Are you interested in collecting nautical antiques, but aren’t sure where to begin? There are few things as exciting as beginning a new collection, particularly when the items are reminders of love from long ago. Sailors in the 19th century were often away for long periods of time. It was common practice, then as now, to bring a girlfriend or wife something special when returning home from a long trip. A popular item was a glass rolling pin, often decorated with poetry or artwork. The rolling pin opened on one side so it could be filled with salt, a treasured commodity as a high tax on the preservative made it very expensive until about 1845.
Most of the blown glass cylinders came from Liverpool, Bristol, or Nailsea, all known as manufacturers of glassware. Bristol was the best known; I have two Sailor’s Souvenirs of my own from Bristol. Some of the glass items popular at the time were vases, candlesticks, salt cellars, cups and saucers, and other ornamental items.
Nailsea was quite close to Bristol, actually started by a Bristol glassmaker in 1788. Nailsea made many little “fairings” and love-tokens, including the rolling pins. Some people believe the rolling pins were used to smuggle spirits during the strict British Excise laws. Most likely, however, they were filled not only with salt, but also with spices, cocoa or baking powder.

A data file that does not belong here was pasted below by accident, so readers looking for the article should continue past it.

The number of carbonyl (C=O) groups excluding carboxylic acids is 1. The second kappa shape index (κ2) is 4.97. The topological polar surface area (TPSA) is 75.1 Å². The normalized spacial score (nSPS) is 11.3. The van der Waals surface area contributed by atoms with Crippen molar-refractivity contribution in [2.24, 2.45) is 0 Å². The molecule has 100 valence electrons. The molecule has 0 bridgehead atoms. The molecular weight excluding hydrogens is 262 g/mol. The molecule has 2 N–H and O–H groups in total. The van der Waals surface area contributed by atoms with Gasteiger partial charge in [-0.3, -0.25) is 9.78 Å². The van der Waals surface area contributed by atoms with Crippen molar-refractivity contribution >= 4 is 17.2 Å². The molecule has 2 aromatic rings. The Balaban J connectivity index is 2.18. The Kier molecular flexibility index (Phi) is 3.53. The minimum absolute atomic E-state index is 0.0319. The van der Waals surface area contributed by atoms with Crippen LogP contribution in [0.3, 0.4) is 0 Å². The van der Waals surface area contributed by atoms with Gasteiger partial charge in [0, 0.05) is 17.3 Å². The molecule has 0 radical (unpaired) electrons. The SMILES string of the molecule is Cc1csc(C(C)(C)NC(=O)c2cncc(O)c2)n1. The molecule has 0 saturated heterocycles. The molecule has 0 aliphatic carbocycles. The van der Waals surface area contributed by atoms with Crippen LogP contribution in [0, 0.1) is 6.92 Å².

To keep the salt dry, the glass rolling pins were often hung by a fireplace. Superstitions abounded in the maritime community, and it was thought that if a rolling pin fell to the floor and broke, that the sailor would either be in a shipwreck or lost to another woman.
Another charming folk art collectible is the sailor whirligig. Because the whirligig depends for its movement on the same principles which propels a weathervane, it is thought that the first whirligigs were made by either farmers or sailors, the groups most concerned with wind direction and a change in the weather. “Nantucket” or “sailor” whirligigs were popular toys in the 19th century, and the most common form is that of a sailor twirling his paddle arms.
Supposedly the whirligig was a child’s toy during a time of strict religious practices. A father would whittle a toy that moved by wind alone to entertain a bored child who was forbidden to play during the day. It’s unclear whether or not this is a true story, but the whirligig today is among the most valued of folk art objects, particularly with its original paint.
There are Victorian-era collectibles for any budget, so start searching for some of the beautiful and fascinating items that interest you. Some rolling pins can still be found quite inexpensively; others are rarer and cost more. An interesting source of additional information on folk art and antiques is Jim Linderman’s blog Dull Tool Dim Bulb. Find it here.
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